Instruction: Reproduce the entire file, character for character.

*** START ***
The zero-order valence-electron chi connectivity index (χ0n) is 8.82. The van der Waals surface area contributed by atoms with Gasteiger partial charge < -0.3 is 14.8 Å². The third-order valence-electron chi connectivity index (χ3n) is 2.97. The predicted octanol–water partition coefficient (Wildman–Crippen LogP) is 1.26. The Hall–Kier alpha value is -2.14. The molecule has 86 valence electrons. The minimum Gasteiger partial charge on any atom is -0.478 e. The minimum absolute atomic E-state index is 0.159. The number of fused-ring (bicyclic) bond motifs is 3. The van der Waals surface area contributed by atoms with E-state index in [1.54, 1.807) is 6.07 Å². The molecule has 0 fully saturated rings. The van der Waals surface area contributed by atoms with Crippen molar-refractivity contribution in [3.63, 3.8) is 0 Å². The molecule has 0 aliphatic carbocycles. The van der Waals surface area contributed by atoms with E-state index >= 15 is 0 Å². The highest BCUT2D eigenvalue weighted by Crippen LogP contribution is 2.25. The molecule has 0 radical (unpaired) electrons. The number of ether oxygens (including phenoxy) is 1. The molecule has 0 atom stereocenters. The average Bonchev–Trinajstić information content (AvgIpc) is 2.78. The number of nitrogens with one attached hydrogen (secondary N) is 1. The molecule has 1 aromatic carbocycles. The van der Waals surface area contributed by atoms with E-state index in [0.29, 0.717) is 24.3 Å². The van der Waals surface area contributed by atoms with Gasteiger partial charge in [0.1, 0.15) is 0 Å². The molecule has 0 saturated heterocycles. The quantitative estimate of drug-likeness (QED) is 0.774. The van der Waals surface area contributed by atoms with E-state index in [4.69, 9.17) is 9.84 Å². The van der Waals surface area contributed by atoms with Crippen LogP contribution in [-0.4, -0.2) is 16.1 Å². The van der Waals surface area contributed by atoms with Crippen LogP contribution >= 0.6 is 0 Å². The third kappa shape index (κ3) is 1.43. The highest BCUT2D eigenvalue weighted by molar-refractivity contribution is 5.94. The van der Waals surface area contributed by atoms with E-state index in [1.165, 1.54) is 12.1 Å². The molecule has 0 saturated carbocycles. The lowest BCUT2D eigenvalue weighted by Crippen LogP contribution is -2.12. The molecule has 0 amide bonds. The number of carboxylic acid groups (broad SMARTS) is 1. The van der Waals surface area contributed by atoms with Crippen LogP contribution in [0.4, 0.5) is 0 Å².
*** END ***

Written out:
The zero-order valence-electron chi connectivity index (χ0n) is 8.82. The van der Waals surface area contributed by atoms with Gasteiger partial charge < -0.3 is 14.8 Å². The third-order valence-electron chi connectivity index (χ3n) is 2.97. The predicted octanol–water partition coefficient (Wildman–Crippen LogP) is 1.26. The Hall–Kier alpha value is -2.14. The molecule has 86 valence electrons. The minimum Gasteiger partial charge on any atom is -0.478 e. The minimum absolute atomic E-state index is 0.159. The number of fused-ring (bicyclic) bond motifs is 3. The van der Waals surface area contributed by atoms with E-state index in [1.54, 1.807) is 6.07 Å². The molecule has 0 fully saturated rings. The van der Waals surface area contributed by atoms with Crippen molar-refractivity contribution in [3.63, 3.8) is 0 Å². The molecule has 0 aliphatic carbocycles. The van der Waals surface area contributed by atoms with E-state index >= 15 is 0 Å². The highest BCUT2D eigenvalue weighted by Crippen LogP contribution is 2.25. The molecule has 0 radical (unpaired) electrons. The number of ether oxygens (including phenoxy) is 1. The molecule has 0 atom stereocenters. The average Bonchev–Trinajstić information content (AvgIpc) is 2.78. The number of nitrogens with one attached hydrogen (secondary N) is 1. The molecule has 1 aromatic carbocycles. The van der Waals surface area contributed by atoms with E-state index in [0.29, 0.717) is 24.3 Å². The van der Waals surface area contributed by atoms with Gasteiger partial charge in [0.1, 0.15) is 0 Å². The molecule has 0 saturated heterocycles. The quantitative estimate of drug-likeness (QED) is 0.774. The van der Waals surface area contributed by atoms with E-state index in [4.69, 9.17) is 9.84 Å². The van der Waals surface area contributed by atoms with Crippen LogP contribution in [-0.4, -0.2) is 16.1 Å². The van der Waals surface area contributed by atoms with Crippen LogP contribution >= 0.6 is 0 Å². The third kappa shape index (κ3) is 1.43. The highest BCUT2D eigenvalue weighted by molar-refractivity contribution is 5.94. The van der Waals surface area contributed by atoms with E-state index in [1.165, 1.54) is 12.1 Å². The molecule has 0 saturated carbocycles. The lowest BCUT2D eigenvalue weighted by Crippen LogP contribution is -2.12. The molecule has 0 amide bonds. The number of carboxylic acid groups (broad SMARTS) is 1. The van der Waals surface area contributed by atoms with Crippen LogP contribution in [0.4, 0.5) is 0 Å².